There are 86 billion neurons, or cells, in the human brain. Of these, an infinitely small portion of them handle cognitive flexibility—our ability to adjust to new environments and concepts.

A team of researchers with interdisciplinary expertise in psychology, informatics (the application of information science to solve problems with data) and engineering along with the Vanderbilt Brain Institute (VBI) gained critical insights into one of the biggest mysteries in neuroscience, identifying the location and critical nature of these neurons.

The article was published in the journal Proceedings of the National Academy of Science (PNAS) on July 13. The discovery presents an opportunity to enhance researchers’ understanding and treatment of mental illnesses rooted in cognitive flexibility.

Jul 15, 2020

The solar panel made from a particle collider

Posted by in categories: engineering, particle physics, solar power, sustainability

Circa 2012


Big science meets applied engineering. CERN, renowned for smashing protons, culling antimatter and the like, has put its accelerating processes to use making and commercializing solar panels.

Jul 13, 2020

Tiny bubbles make a quantum leap

Posted by in categories: computing, encryption, engineering, quantum physics

July 13, 2020—Researchers at Columbia Engineering and Montana State University report today that they have found that placing sufficient strain in a 2-D material—tungsten diselenide (WSe2)—creates localized states that can yield single-photon emitters. Using sophisticated optical microscopy techniques developed at Columbia over the past three years, the team was able to directly image these states for the first time, revealing that even at room temperature they are highly tunable and act as quantum dots, tightly confined pieces of semiconductors that emit light.

“Our discovery is very exciting, because it means we can now position a emitter wherever we want, and tune its properties, such as the color of the emitted photon, simply by bending or straining the material at a specific location,” says James Schuck, associate professor of mechanical engineering, who co-led the study published today by Nature Nanotechnology. “Knowing just where and how to tune the single-photon is essential to creating quantum optical circuitry for use in quantum computers, or even in so-called ‘quantum’ simulators that mimic physical phenomena far too complex to model with today’s computers.”

Developing such as quantum computers and quantum sensors is a rapidly developing field of research as researchers figure out how to use the unique properties of quantum physics to create devices that can be much more efficient, faster, and more sensitive than existing technologies. For instance, quantum information—think encrypted messages—would be much more secure.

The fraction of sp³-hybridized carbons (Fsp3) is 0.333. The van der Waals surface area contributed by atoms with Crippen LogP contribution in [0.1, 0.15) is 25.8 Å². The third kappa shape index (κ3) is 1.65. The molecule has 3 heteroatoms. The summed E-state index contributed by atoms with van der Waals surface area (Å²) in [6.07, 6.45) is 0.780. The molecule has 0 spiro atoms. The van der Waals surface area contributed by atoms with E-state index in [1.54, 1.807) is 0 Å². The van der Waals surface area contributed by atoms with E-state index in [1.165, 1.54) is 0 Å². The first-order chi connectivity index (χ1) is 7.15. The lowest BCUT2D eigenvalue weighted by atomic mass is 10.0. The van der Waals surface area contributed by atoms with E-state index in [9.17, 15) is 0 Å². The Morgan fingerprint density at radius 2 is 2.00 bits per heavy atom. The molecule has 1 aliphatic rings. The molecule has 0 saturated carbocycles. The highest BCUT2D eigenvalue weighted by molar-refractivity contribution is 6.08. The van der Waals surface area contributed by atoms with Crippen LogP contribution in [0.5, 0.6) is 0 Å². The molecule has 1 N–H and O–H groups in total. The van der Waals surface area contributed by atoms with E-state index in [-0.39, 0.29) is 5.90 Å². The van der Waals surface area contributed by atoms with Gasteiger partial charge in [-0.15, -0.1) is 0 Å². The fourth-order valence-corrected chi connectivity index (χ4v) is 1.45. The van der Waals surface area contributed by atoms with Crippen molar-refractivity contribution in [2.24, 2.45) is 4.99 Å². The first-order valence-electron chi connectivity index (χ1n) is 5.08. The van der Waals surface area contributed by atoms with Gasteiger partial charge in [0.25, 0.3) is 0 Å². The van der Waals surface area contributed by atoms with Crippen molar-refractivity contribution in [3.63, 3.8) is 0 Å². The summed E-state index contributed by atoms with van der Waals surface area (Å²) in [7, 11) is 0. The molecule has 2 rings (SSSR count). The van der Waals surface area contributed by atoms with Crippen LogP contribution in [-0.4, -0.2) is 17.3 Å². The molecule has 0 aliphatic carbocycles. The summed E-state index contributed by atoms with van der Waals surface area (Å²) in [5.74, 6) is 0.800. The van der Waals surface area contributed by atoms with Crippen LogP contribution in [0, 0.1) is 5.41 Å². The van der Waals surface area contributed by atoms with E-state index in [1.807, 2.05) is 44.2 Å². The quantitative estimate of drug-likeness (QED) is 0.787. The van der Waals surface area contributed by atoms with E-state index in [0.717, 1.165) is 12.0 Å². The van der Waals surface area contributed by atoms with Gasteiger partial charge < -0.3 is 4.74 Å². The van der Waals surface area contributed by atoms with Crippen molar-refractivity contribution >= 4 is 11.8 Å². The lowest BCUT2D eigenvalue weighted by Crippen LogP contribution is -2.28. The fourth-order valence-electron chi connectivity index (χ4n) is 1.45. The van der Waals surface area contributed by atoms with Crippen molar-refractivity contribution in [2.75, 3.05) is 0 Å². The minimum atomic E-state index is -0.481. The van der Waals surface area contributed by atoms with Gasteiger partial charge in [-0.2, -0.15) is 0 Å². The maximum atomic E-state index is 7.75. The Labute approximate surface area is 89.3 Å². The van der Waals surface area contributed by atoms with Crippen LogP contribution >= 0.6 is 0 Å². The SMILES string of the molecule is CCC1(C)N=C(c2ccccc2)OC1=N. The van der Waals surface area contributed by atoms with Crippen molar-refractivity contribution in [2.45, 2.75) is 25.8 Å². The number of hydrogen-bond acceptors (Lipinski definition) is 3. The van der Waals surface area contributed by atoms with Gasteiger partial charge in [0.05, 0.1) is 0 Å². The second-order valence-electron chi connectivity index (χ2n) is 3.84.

Jul 12, 2020

Liquid crystals create easy-to-read, color-changing sensors

Posted by in categories: engineering, wearables

Chameleons are famous for their color-changing abilities. Depending on their body temperature or mood, their nervous system directs skin tissue that contains nanocrystals to expand or contract, changing how the nanocrystals reflect light and turning the reptile’s skin a rainbow of colors.

Inspired by this, scientists at the Pritzker School of Molecular Engineering (PME) at the University of Chicago have developed a way to stretch and strain liquid crystals to generate different colors.

By creating a thin film of polymer filled with liquid crystal droplets and then manipulating it, they have determined the fundamentals for a color-changing sensing system that could be used for smart coatings, sensors, and even wearable electronics.

Jul 9, 2020

Observation of the Quantum Spin Liquid State in Novel Material Advances Spintronics

Posted by in categories: engineering, particle physics, quantum physics

New insight into the spin behavior in an exotic state of matter puts us closer to next-generation spintronic devices.

Aside from the deep understanding of the natural world that quantum physics theory offers, scientists worldwide are working tirelessly to bring forth a technological revolution by leveraging this newfound knowledge in engineering applications. Spintronics is an emerging field that aims to surpass the limits of traditional electronics by using the spin of electrons, which can be roughly seen as their angular rotation, as a means to transmit information.

But the design of devices that can operate using spin is extremely challenging and requires the use of new materials in exotic states–even some that scientists do not fully understand and have not experimentally observed yet. In a recent study published in Nature Communications, scientists from the Department of Applied Physics at Tokyo University of Science, Japan, describe a newly synthesized compound with the formula KCu6AlBiO4(SO4)5Cl that may be key in understanding the elusive “quantum spin liquid (QSL)” state. Lead scientist Dr Masayoshi Fujihala explains his motivation: “Observation of a QSL state is one of the most important goals in condensed-matter physics as well as the development of new spintronic devices. However, the QSL state in two-dimensional (2D) systems has not been clearly observed in real materials owing to the presence of disorder or deviations from ideal models.”